Subject: Re: Factoring
Date: Wed, 06 Nov 1996 18:26:15 -0500
From: Alex Bogomolny

Dear Bjorn:

Let me try with one caveat. Should anything be unclear you promise to point this out to me. Also, it's going without saying that you'll try a few examples so that if there are still difficulties you'll be able to be more specific, OK?

Before I start let me remark on your terminology. You mention binomials and trinomials. Binomials have two terms and are linear. You do not generally factor a binomial. Trinomials have three terms; they are generally polynomials of degree 2 and may have two factors. I personally prefer the notion of degree and seldom refer to polynomials as bi- or trinomials.

One major point to understand. A polynomial P(x) has a factor (x-a) if and only if a satisfies P(a)=0, i.e. a is a root of P(x)=0. Sometimes you simplify this to "a root of P". In other words, two problems

• Find all roots of a given polynomial P
• Factor a given polynomial P

are absolutely equivalent. I would guess you have not yet studied complex numbers. So you should know that sometimes a polynomial does not have real roots. In this case it's impossible to factor it into a product of monomials like (x-a) with real a. But skip this for now.

Quadratic polynomials are the simplest. For, as I have already mentioned, there is no need to factor the linear (first degree) ones, right? So let P(x)=ax2+bx+c. P(x) has at most two (real) roots. Both can be found with a simple formula

x1=(-b+ (b2-4ac))/2a and x2=(-b- (b2-4ac))/2a

You proceed in four steps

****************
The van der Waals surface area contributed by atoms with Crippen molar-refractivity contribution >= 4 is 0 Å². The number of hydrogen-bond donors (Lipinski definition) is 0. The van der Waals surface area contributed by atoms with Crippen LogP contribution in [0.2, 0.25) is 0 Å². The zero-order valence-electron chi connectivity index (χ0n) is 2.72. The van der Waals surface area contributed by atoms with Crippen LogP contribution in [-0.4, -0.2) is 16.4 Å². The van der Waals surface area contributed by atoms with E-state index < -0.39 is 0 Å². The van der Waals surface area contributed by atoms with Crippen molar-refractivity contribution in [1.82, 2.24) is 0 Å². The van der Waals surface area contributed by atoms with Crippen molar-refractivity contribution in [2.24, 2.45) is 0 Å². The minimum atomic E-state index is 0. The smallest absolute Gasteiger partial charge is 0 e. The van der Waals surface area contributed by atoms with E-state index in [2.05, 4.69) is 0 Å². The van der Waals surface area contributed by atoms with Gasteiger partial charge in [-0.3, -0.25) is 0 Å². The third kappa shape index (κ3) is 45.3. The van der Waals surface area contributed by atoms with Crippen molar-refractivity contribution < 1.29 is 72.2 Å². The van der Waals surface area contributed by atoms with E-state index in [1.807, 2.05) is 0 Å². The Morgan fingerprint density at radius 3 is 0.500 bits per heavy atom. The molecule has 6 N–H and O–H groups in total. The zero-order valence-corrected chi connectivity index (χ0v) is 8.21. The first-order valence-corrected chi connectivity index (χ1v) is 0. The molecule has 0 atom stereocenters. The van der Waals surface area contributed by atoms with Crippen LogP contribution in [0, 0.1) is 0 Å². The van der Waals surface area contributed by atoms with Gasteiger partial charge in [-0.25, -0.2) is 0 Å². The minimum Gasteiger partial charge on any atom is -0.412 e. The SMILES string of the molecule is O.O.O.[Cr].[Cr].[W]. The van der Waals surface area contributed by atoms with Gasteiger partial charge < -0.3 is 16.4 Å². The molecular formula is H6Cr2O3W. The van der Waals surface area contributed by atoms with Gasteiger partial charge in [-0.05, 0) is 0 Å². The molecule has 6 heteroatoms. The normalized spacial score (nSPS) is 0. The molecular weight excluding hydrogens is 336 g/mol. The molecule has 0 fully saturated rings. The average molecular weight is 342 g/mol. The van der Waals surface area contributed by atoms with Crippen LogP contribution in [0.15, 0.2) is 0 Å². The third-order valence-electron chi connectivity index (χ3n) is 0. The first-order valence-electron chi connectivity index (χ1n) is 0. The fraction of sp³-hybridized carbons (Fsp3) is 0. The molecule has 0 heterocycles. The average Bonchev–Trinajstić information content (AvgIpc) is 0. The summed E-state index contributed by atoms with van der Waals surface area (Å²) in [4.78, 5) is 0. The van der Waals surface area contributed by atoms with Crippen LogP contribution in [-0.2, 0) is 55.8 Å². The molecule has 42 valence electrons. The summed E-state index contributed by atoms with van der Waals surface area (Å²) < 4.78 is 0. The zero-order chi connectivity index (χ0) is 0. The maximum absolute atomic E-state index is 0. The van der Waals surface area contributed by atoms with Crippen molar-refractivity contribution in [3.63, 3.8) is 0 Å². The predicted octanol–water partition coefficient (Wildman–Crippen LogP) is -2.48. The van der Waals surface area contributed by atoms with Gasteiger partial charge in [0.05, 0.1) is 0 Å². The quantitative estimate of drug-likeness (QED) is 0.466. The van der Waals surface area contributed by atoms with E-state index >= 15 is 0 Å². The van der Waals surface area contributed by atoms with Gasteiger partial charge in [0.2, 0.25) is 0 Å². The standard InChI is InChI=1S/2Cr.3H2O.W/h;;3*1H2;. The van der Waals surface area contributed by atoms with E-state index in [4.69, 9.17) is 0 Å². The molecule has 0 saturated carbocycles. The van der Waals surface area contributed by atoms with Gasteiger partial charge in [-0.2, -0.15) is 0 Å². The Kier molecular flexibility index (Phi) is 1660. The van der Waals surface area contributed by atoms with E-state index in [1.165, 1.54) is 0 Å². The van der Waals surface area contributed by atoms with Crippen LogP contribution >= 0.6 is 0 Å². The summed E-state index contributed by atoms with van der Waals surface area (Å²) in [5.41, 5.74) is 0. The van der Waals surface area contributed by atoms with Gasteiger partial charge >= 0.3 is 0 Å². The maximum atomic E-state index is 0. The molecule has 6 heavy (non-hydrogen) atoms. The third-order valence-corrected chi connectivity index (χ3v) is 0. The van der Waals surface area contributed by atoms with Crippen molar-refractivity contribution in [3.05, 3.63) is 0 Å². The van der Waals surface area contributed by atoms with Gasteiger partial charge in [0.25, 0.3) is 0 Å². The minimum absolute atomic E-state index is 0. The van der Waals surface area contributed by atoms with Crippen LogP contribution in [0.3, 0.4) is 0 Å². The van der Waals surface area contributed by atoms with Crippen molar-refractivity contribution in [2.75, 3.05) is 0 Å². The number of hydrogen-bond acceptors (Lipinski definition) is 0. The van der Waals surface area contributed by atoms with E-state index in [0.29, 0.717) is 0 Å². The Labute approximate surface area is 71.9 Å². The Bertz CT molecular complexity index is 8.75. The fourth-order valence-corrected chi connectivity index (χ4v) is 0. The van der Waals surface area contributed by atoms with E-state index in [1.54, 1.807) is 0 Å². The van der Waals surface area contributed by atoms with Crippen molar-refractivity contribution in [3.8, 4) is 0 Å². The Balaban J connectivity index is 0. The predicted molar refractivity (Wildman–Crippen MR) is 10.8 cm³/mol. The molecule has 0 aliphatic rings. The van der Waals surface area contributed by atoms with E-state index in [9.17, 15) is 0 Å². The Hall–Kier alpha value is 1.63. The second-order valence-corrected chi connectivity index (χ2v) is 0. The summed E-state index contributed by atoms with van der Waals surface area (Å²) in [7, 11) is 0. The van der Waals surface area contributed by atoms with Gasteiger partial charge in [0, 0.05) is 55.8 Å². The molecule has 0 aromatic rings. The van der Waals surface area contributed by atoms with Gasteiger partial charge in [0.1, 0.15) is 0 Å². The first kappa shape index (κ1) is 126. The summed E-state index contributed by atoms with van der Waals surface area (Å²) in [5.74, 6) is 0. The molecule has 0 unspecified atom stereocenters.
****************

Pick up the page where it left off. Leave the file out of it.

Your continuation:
• First identify a, b, and c.
• Then compute b2-4ac.
• If it's negative you can't factor P into real linear factors.
• If it's positive you'll be able to find two linear factors.
• If it's zero, the polynomial has a double root and the two linear factors coincide.
• Use the formula to find the roots.

### Step one, examples.

1. P(x)=2x2+7x-4. a=2, b=7, c=-4
2. P(x)=1-2x+x2. a=1, b=-2, c=1
3. P(x)=x2+2x+2. a=1, b=2, c=2
4. P(x)=3x-4x2. a=-4, b=3, c=0

### Step two, compute b2-4ac.

1. 72-4*2*(-4)=49+32=81. It's positive. Two roots here.
2. (-2)2-4*1*1=4-4=0. It's zero. Two equal roots
3. 22-4*1*2=4-8=-4. It's negative. No real roots.
4. 32-4*(-4)*0=9. Two roots here.

### Step three, use the formula to find the roots.

• x1=(-7+ 81)/2*2=(-7+9)/4=1/2.
• x2=(-7- 81)/2*2=(-7-9)/4=-4.
1. x1=x2=(-(-2)+ 0)/2=2/2=1
2. No roots.
• x1=(-3+ 9)/2*(-4)=(-3+3)/(-8)=0.
• x2=(-3- 9)/2*(-4)=(-3-3)/(-8)=3/4.

### Step four, write the answer P(x)=a(x-x1)(x-x2).

1. P(x)=2x2+7x-4=2(x-1/2)(x-(-4))=2(x-1/2)(x+4)=(2x-1)(x+4)
2. P(x)=1-2x+x2=(x-1)(x-1)=(x-1)2
3. P(x)=x2+2x+2. No factoring.
4. P(x)=3x-4x2=(-4)(x-0)(x-3/4)=x(-4x+3)=x(3-4x)

In the last case P(x)=3x-4x2 and it's pretty obvious at the outset that x could be factored out. There is nothing much I can add concerning second degree polynomials. Go ahead and try a few. See how this formula works. With polynomials of degree three the situation is more complex although a formula does exists that leads to three roots. Let first get the second degree polynomials over with.

### Remark

Chances are you were taught to somehow guess the factors. Do not. At least not from the beginning.

Regards,
Alex |Reply| |Up| |Exchange index| |Contents| |Store|